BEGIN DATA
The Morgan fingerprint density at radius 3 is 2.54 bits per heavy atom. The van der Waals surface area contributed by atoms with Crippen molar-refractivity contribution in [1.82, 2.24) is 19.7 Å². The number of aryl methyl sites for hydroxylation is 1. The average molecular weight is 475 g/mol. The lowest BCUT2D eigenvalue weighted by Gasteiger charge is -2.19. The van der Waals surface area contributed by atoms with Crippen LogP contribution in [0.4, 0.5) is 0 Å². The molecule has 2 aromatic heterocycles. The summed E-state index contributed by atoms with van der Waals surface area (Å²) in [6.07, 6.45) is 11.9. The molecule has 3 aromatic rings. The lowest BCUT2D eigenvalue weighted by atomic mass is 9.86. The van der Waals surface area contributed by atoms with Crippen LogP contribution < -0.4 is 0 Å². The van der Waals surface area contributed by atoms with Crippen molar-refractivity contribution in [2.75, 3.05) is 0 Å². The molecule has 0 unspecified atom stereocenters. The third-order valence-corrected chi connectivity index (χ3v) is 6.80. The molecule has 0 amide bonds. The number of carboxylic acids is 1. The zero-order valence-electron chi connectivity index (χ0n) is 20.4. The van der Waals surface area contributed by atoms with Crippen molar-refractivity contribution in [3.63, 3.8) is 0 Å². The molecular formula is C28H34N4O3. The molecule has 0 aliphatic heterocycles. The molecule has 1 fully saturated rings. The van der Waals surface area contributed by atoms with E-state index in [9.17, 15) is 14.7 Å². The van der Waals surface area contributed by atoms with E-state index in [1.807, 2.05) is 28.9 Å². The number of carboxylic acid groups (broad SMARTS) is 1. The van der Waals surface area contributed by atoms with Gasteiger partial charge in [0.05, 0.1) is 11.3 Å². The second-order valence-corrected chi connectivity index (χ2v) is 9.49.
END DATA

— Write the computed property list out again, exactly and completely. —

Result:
The Morgan fingerprint density at radius 3 is 2.54 bits per heavy atom. The van der Waals surface area contributed by atoms with Crippen molar-refractivity contribution in [1.82, 2.24) is 19.7 Å². The number of aryl methyl sites for hydroxylation is 1. The average molecular weight is 475 g/mol. The lowest BCUT2D eigenvalue weighted by Gasteiger charge is -2.19. The van der Waals surface area contributed by atoms with Crippen LogP contribution in [0.4, 0.5) is 0 Å². The molecule has 2 aromatic heterocycles. The summed E-state index contributed by atoms with van der Waals surface area (Å²) in [6.07, 6.45) is 11.9. The molecule has 3 aromatic rings. The lowest BCUT2D eigenvalue weighted by atomic mass is 9.86. The van der Waals surface area contributed by atoms with Crippen LogP contribution < -0.4 is 0 Å². The van der Waals surface area contributed by atoms with Crippen molar-refractivity contribution in [2.75, 3.05) is 0 Å². The molecule has 0 unspecified atom stereocenters. The third-order valence-corrected chi connectivity index (χ3v) is 6.80. The molecule has 0 amide bonds. The number of carboxylic acids is 1. The zero-order valence-electron chi connectivity index (χ0n) is 20.4. The van der Waals surface area contributed by atoms with Crippen molar-refractivity contribution in [3.63, 3.8) is 0 Å². The molecular formula is C28H34N4O3. The molecule has 0 aliphatic heterocycles. The molecule has 1 fully saturated rings. The van der Waals surface area contributed by atoms with E-state index in [9.17, 15) is 14.7 Å². The van der Waals surface area contributed by atoms with E-state index in [1.807, 2.05) is 28.9 Å². The number of carboxylic acid groups (broad SMARTS) is 1. The van der Waals surface area contributed by atoms with Gasteiger partial charge in [0.05, 0.1) is 11.3 Å². The second-order valence-corrected chi connectivity index (χ2v) is 9.49.